The strike width is the distance between strike prices, measured in ticks, points, or pips. Every binary option has its own strike price and a market will have multiple binary options available to trade at different price levels.
In general, the strike width varies with the duration of the binary option contract. Longer-duration contracts tend to have wider strike widths. Shorter-term binaries tend to have narrower strike widths.
Strike width is correlated with duration
The main reason for this correlation of strike width to contract duration is this: a market can move further if it has more time to move. With less time available, the market is unlikely to move very far up or down.
For example, if a binary option has only an hour left until expiration, its underlying market can only move so far in that amount of time. The market price is likely to stay within a certain range. Thus, the available strike prices will be spaced closer together, so traders can take positions with precision. In other words, the strike width will be small.
On the other hand, if a binary option has several hours or days until expiration, the underlying market could do a lot in that time. It might move a large distance up or down. In other words, it has a higher probability of moving through a wide range of prices during that longer time period. To reflect this higher probability, the strike widths are also likely to be larger. That is, the strike prices are likely to be spaced farther apart.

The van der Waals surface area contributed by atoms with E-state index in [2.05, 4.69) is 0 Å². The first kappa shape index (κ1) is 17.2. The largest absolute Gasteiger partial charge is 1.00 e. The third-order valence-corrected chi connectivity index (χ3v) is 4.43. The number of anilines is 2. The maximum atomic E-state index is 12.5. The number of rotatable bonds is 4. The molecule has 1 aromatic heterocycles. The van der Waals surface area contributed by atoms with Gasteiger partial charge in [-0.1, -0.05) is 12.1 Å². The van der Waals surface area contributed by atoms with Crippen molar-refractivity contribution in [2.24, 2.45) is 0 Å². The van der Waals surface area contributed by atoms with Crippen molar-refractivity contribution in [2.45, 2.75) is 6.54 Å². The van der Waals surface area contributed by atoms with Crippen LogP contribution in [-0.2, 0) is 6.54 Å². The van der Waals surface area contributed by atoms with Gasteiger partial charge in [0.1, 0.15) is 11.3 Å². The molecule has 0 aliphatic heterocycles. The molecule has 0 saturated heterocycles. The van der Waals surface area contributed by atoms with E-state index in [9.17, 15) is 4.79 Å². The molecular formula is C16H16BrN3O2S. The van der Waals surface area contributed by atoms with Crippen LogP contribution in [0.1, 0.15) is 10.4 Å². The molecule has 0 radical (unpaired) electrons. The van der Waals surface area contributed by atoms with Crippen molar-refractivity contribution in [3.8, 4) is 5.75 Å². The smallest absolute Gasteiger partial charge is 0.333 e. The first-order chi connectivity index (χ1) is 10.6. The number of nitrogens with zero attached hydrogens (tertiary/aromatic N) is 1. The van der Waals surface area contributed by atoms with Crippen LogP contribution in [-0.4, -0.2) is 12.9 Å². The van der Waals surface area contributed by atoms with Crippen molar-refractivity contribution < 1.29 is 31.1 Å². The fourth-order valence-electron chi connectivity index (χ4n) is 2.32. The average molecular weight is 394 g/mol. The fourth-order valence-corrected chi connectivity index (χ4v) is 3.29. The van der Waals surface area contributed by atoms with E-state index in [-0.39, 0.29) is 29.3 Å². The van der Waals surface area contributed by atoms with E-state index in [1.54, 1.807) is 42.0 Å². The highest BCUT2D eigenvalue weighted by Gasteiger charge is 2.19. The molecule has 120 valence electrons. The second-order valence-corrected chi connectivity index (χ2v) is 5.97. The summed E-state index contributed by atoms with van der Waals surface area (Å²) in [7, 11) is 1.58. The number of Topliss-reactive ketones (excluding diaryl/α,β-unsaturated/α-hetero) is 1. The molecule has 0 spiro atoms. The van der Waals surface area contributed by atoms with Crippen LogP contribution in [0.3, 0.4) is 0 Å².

Nadex may adjust strike widths in volatile markets
Nadex can and sometimes does add additional strike prices to a market prior to expiration. This typically happens if the underlying market has moved to a level where there are few or no strikes available to trade. Most often, this is a volatile market, such as crude oil. To make the new price levels tradeable, Nadex will add new binary option contracts at strike prices close to the new market price range and adjust the strike width as needed.